This response would undoubtedly be followed by a “Why?”

What is it with children and ‘Whys’?

On that note, is there a situation in which ‘Why?’ would not be a valid question? Kids cannot possibly have stumbled upon that all by themselves! Who have the children been talking to? That’s what I’d like to know. Clearly, there’s someone out there setting us all up! Telling children to walk around asking “Why?” every chance they get. I’m onto you…whoever you are!

I understand where the little girl was coming from. She kept seeing so many of her aunties with suspiciously large tummies and their excuse(legit reason) was ‘baby on board’.

At first I panicked though!

I bet everyone has that one physical feature that they are unbelievably self-conscious about. Everyone might just be me, but I suspect it is not. For me, it is my tummy. Well, if it is not first on my list, it still ranks very high. At worst, it comes in a solid second.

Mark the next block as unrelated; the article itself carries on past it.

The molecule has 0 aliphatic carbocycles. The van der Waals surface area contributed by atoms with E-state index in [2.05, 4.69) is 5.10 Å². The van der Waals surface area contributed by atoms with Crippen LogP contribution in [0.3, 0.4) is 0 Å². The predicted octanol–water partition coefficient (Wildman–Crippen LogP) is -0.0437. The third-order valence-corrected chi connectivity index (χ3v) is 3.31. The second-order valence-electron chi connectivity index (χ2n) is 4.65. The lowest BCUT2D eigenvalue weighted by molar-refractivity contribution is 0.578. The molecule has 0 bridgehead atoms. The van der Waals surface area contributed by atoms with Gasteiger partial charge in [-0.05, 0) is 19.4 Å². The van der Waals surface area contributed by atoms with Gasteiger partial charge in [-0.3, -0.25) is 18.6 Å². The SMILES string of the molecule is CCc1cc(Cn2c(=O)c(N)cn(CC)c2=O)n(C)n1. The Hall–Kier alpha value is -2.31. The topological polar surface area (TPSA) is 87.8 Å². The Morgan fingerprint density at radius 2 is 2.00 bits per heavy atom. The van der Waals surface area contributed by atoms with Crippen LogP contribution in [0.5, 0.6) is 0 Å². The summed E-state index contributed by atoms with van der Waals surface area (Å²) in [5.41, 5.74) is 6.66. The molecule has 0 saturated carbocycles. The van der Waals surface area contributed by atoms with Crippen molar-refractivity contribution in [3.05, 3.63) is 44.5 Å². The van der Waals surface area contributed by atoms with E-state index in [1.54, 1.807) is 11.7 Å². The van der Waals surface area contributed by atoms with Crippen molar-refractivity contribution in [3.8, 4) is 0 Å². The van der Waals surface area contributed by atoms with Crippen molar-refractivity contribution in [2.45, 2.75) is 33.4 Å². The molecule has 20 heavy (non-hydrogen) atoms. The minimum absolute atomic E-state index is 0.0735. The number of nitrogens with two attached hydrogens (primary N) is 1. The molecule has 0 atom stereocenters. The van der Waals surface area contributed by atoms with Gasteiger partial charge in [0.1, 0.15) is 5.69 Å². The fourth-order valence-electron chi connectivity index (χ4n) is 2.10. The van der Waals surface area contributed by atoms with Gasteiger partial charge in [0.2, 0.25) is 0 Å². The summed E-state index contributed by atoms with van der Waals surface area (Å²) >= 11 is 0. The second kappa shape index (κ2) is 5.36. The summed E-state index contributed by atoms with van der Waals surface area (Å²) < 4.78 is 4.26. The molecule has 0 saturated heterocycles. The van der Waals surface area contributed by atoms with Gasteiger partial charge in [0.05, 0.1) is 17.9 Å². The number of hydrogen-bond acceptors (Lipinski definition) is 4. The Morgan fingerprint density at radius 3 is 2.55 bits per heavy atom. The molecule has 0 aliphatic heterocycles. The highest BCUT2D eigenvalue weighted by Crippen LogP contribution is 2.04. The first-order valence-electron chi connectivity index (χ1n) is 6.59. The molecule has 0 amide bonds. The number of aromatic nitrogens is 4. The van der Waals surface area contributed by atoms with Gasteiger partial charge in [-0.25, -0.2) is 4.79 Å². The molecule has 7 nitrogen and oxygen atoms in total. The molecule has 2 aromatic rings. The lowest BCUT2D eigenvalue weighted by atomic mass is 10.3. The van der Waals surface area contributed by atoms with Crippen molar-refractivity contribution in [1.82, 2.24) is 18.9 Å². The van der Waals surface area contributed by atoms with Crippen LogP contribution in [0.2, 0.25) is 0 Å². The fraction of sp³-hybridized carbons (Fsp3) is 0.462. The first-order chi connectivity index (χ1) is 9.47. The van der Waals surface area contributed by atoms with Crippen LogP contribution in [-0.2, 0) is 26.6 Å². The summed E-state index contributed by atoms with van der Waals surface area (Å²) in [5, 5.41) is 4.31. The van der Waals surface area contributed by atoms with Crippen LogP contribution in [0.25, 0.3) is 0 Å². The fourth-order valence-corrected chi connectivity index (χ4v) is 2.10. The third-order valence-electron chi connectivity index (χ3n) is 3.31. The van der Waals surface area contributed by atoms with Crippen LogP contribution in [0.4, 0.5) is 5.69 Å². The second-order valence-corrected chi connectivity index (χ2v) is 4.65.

In that initial moment when she asked me if I have a baby in my tummy, my mind jumped to that irrational(is it really?) conclusion that this little girl thought my tummy big enough to possibly be housing a child and I panicked, wondering if the rest of the world also saw what a fraud my tummy was. I regretted all the cake I had let myself eat in the week that had gone by, I thought about the two rounds of cake I had just eaten at the sprinkle, the juice I had opted for instead of water, the workout I had skipped just that morning, it all came crashing back to me.

Why are we our own worst enemy? Are we socialised this way?

There is a certain standard that women are held up against. A very unrealistic standard of perfection. Unattainable.